This is true even when a QB moves to a new team and experiences a 100% personnel change. Let me frame the argument numerically. Assume Team A has an average +0.10 epa/d, while Team B averages -0.10 and at the end of the season they swap QBs. The following year, if the QBs were to retain their same efficiency, then by definition, team A would see a -0.20 drop in efficiency (+0.10 to -0.10), and team B would see a +0.20 increase. However, if instead, the teams' numbers were to remain constant, then the QBs would experience the 20 point swings. In reality, the numbers aren’t that definitive, but the point remains that if QBs drive efficiency more than teams/coaches do, then that should be measurable.

So, I measured it.


Since 2001, there have been 45 QBs that have started at least 14 games with 2 (or more) different teams. Here are a few:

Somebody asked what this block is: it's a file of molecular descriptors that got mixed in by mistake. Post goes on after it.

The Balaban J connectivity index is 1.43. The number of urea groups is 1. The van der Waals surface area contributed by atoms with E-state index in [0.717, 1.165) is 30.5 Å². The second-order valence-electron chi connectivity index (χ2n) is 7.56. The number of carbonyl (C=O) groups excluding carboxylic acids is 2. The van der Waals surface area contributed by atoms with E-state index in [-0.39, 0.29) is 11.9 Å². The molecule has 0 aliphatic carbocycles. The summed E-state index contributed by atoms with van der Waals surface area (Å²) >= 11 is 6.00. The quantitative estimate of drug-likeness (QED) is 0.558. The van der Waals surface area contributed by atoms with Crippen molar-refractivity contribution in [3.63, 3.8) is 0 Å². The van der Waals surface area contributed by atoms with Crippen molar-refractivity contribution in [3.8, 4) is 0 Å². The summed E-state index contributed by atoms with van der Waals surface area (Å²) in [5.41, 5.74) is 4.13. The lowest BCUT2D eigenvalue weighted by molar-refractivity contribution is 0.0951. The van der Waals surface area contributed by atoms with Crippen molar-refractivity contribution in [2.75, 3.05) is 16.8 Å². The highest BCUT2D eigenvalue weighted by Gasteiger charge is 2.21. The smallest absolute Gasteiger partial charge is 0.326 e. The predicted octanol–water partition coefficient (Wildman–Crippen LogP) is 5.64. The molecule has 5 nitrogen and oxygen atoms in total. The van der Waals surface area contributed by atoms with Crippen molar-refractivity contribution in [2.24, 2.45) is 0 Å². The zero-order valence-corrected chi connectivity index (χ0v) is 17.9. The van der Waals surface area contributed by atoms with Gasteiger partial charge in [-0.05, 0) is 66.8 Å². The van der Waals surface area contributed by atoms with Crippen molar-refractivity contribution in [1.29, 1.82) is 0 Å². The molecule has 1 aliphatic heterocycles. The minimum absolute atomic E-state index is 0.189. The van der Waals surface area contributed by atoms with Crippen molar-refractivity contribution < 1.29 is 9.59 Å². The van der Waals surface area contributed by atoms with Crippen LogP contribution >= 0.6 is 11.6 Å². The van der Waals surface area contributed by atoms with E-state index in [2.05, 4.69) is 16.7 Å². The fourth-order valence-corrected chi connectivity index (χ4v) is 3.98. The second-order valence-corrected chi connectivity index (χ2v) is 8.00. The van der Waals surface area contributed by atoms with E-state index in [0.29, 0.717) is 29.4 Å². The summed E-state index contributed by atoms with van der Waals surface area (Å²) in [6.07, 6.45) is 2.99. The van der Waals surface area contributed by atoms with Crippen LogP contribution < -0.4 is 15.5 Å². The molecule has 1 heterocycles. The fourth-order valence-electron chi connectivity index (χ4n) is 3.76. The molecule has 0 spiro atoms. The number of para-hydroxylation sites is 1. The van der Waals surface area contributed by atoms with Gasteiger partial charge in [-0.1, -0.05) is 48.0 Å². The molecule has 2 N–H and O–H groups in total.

QB Tm epa/d Tm epa/d Diff
QB Tm epa/d Tm epa/d Diff
Cam Newton CAR 0.06 NE -0.02 -0.08
Carson Palmer LV 0.03 ARI 0.08 0.05
Carson Palmer CIN 0.07 LV 0.03 -0.04
Drew Brees LAC 0.06 NO 0.18 0.12
Kirk Cousins WAS 0.10 MIN 0.09 -0.01
Peyton Manning IND 0.23 DEN 0.23 0.00
Philip Rivers LAC 0.16 IND 0.17 0.01
Ryan Fitzpatrick NYJ 0.05 MIA 0.08 0.03
Ryan Fitzpatrick BUF -0.03 NYJ 0.05 0.07
Ryan Tannehill MIA -0.01 TEN 0.26 0.27
Tom Brady NE 0.18 TB 0.19 0.01

To give some scope here, a crude rule of thumb is that a 5 point change in epa/d (+/- 0.05) equates to about a 3 spot change in QB rank for a season (e.g. 16th to 13th). So a 0.05 change isn’t all that much, but 0.15 is substantial.